More than 20 organisations from across the glass packaging supply chain have written an open letter calling on the Environment Secretary to keep glass out of the proposed deposit return scheme (DRS).
Co-ordinated by representative body British Glass, the letter was sent following the launch of the UK, Welsh and Northern Irish governments’ joint consultation on what beverage packaging will be included.
This has been narrowed down to ‘on the go’ beverage containers, which would have limited glass, or an ‘all in’ system where all beverage containers are included.
The signatories, who include FEVE, URM and Majestic Wine, want glass to be kept as part of household collections instead.
Dave Dalton, CEO of British Glass, said: “We all know more needs to be done to increase recycling, tackle litter, and move toward creating a truly circular economy for all packaging formats.
“It is in the interests of glass manufacturers to increase the amount of recycled glass remelted back into new bottles and jars on the market. The British glass industry was an early adopter of circular economy principles for these obvious reasons; it makes economic and environmental sense.
“It is vital that we use the opportunity now to get recycling right for generations to come. For glass, this means keeping the collection of food and beverage packaging in a single waste stream through improved and consistent household collections, not in a damaging DRS.”
The signatories say they are “proud” of the work their industry has done to help achieve a record of 76.5% of glass collected for recycling.
The letter says that, while the industry supports the concept of a DRS as a mechanism to increase the recovery of certain types of packaging, it does not believe it is the right solution for glass in the UK.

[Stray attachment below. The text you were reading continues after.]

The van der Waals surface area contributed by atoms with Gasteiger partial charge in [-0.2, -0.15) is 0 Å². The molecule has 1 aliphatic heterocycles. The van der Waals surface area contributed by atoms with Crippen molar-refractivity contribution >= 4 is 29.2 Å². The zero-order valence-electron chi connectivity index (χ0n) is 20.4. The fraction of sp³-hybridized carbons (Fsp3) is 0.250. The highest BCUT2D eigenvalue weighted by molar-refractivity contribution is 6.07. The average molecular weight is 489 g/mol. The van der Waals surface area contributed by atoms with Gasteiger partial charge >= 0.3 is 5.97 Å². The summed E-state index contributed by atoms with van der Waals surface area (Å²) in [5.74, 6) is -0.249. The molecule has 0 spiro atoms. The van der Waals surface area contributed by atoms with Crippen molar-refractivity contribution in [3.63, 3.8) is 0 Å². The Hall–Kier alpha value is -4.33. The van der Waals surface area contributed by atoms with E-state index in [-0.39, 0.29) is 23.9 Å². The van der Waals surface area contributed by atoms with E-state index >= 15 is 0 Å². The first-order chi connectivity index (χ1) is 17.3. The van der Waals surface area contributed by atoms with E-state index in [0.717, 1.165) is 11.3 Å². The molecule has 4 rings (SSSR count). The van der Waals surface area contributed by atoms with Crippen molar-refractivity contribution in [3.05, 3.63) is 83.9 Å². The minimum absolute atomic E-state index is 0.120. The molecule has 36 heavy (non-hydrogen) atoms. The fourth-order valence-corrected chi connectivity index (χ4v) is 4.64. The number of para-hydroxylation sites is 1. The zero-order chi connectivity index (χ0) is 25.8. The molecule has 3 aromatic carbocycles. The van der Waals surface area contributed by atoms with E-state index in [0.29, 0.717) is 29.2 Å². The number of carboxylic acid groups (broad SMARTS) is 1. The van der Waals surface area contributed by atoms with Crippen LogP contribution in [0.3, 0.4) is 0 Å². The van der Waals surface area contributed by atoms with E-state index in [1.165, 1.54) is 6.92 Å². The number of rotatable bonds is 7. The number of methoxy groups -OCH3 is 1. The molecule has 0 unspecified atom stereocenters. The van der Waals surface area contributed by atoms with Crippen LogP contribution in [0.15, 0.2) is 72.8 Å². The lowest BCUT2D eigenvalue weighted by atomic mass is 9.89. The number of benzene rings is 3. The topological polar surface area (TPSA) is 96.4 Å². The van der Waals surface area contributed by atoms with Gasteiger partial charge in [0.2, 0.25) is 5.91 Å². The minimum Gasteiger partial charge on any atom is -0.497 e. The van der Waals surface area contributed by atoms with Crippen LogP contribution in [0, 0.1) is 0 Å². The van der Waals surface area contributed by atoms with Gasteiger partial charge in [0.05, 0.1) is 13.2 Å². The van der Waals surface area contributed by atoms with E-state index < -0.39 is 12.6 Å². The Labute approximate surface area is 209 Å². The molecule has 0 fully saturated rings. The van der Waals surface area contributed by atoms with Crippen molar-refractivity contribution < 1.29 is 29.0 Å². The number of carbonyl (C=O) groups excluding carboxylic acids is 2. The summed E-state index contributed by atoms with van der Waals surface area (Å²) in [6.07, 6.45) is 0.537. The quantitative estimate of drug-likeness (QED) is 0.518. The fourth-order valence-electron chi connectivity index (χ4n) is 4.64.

“It is vital that we use the opportunity now to get recycling right for generations to come”
It says international evidence suggests that including glass bottles in such a DRS scheme incentivises the use of plastic packaging, leading to an increase in the amount of single use plastics on the market.
It also notes that countries such as Wales, Norway and Sweden have shown it is possible to achieve a glass collection for recycling rate of around 90% through dedicated household and bottle bank collections.
The signatories call on the governments to keep glass as part of traditional household and bottle bank collections, which they say are set to benefit from proposals in the Environment Bill to introduce extended producer responsibility and mandate consistent recycling collections in England.
Adeline Farrelly, secretary general of FEVE, the European Container Glass Federation, said: “Our aim is to have people recycling more and better to achieve a 90% collection for recycling rate across Europe and we do not believe that a DRS is the right recycling system for glass.
“Evidence shows that, unlike improved extended producer responsibility schemes, a DRS will not maximise the quantity and quality of collected glass and could instead put the viability of existing collection and recycling systems at risk.”
British Glass DRS Open Letter 2021